February 05, 2007

Bad Things Happen to Children and Those Who Really, Really Want Them

I'm still not ready to give all the details of the wild ride I've been experiencing lately, but I thought I'd give a couple notes about some films I've managed to take in over the past few weeks:

Children of Men - Every couple of weeks I get sent a feature release schedule at work. I browse through the titles and look up information on their plots at IMDB.com to get an idea of what we're going to be working on. The plot for this one had me hooked from the get-go: Near-future dystopia where women can no longer have babies. Sounded sort of science fiction, and I eat that stuff up. I placed the P.D. James novel the film was adapted from on my wishlist, and forgot about it for a while.

Fast-forward about a year later, the novel still collecting virtual-dust on my wishlist, and everywhere I look Children of Men is getting rave reviews. It's weird to me how it seemed to be released without much sort of fanfare at all. But geez, Universal should have been pushing this one hard.

Why? The movie is SO INTENSE. Every second of the film you're on edge, constantly wondering "What's going to happen next?" The camera work is masterful, and is easily the significant reason the film succeeds in making you clench your jaw and grip your theater seat for its 109 minutes. There's so much violence in it, but, I don't know quite how to explain this, but it doesn't feel explicit. You get a brief idea of what it would be like to be in a community that has turned to a war zone. You never feel safe. And just when you do the bullet whizzes past, or the building you're in gets blown up. What a ride!

Pan's Labyrinth - This was my second recent helping of Mexican filmmaking. Guillermo del Toro had previously won me over with the haunting The Devil's Backbone, whose themes are echoed in Pan's Labyrinth. Both films are set in the Spanish Civil War. Both center around children who are embattled by the war - each having been orphaned in one way or another - and who are forced to deal with abusive adults who, literally, pull no punches.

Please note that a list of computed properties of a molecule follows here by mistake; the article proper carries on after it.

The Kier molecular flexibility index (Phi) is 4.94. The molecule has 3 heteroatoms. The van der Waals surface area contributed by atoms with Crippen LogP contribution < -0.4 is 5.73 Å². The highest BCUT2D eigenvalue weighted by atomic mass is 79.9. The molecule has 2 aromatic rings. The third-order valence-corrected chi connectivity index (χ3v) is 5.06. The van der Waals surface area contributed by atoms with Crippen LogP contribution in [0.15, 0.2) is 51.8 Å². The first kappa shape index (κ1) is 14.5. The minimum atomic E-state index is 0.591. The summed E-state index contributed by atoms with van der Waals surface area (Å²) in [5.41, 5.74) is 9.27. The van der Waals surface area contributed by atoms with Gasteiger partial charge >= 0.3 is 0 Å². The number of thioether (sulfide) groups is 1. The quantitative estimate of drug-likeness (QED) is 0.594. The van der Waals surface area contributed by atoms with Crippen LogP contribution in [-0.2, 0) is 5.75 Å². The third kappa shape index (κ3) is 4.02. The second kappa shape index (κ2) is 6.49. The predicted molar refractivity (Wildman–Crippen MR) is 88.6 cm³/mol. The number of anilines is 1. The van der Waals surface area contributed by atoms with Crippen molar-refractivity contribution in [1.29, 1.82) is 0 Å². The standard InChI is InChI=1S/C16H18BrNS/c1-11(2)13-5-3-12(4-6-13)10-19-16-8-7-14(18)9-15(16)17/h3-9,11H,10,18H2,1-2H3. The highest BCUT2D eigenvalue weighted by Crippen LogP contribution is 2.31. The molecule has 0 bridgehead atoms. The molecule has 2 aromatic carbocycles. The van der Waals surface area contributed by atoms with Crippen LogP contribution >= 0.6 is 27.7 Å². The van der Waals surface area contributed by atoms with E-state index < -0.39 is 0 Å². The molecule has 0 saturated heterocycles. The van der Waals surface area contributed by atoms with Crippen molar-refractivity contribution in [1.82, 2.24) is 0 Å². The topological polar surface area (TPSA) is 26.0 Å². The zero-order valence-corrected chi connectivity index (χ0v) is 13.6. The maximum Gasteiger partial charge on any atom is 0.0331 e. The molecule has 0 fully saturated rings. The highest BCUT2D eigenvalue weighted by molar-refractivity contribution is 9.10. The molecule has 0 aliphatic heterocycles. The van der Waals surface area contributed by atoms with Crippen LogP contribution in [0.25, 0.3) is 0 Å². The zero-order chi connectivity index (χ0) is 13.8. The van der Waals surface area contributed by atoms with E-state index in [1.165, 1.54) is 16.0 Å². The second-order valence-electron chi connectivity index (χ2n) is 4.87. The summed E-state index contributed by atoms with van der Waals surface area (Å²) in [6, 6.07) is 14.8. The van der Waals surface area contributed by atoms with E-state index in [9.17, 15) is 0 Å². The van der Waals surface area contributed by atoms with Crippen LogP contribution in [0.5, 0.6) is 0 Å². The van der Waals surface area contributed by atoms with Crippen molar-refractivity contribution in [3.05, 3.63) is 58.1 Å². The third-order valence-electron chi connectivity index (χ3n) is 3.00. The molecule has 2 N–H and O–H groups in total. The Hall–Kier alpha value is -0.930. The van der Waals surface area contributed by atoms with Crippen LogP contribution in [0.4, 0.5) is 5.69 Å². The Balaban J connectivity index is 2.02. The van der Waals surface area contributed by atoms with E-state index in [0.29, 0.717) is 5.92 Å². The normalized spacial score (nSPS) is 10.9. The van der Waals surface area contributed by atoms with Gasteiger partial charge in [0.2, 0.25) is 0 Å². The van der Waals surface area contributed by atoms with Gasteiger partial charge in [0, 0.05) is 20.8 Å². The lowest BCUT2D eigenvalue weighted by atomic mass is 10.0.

The same goes for the storytelling in Pan's - del Toro really doesn't pull any punches. They're right there, smacking you in the face. The agony of a childhood spent in the chaos of a war-torn land is clearly defined. The central character, the young Ofelia, accompanies her pregnant mother to the military outpost where her new stepfather (who can only be described as vile) is in command. To escape from her obvious stresses she creates an imaginary underworld wherein she will resume her fabled royalty after proving herself to a sneaky-looking faun.

Ultimately, I thought the film was really, really good - but it left me wanting more. From the advertising, I was expecting more scenes in the underworld, filled with all sorts of almost-frighteningly wondrous creatures. When the film was over, and I was wiping the mess of tears from my eyes, I couldn't help but have a moment of "Oh now wait, that's all?" I know, I know, people who have seen it will probably want to throw things at me, but I'm being honest! Other than that single thought when it was over, I thought the film was fantastic in all other respects - the acting was wonderful, the creature effects were sublime, and the story was compelling. Definitely, definitely, definitely worth a second look on my part.


posted by julie at February 5, 2007 09:43 AM


BROWSE THE COMPLETE ARCHIVES, OR BY CATEGORY: JOURNAL | GEEKFEST | TRAVELOGUE | RECENT MOVIES | RECENT MUSIC | RECENT BOOKS | MOVIES | MUSIC | THE WORLD | MINI | LINK-O-RAMA | POP CULTURE | THEME THURSDAY | FRIDAY FIVE | PHOTO FRIDAY | PHOTOS | ELSEWHERE | OLD BLOG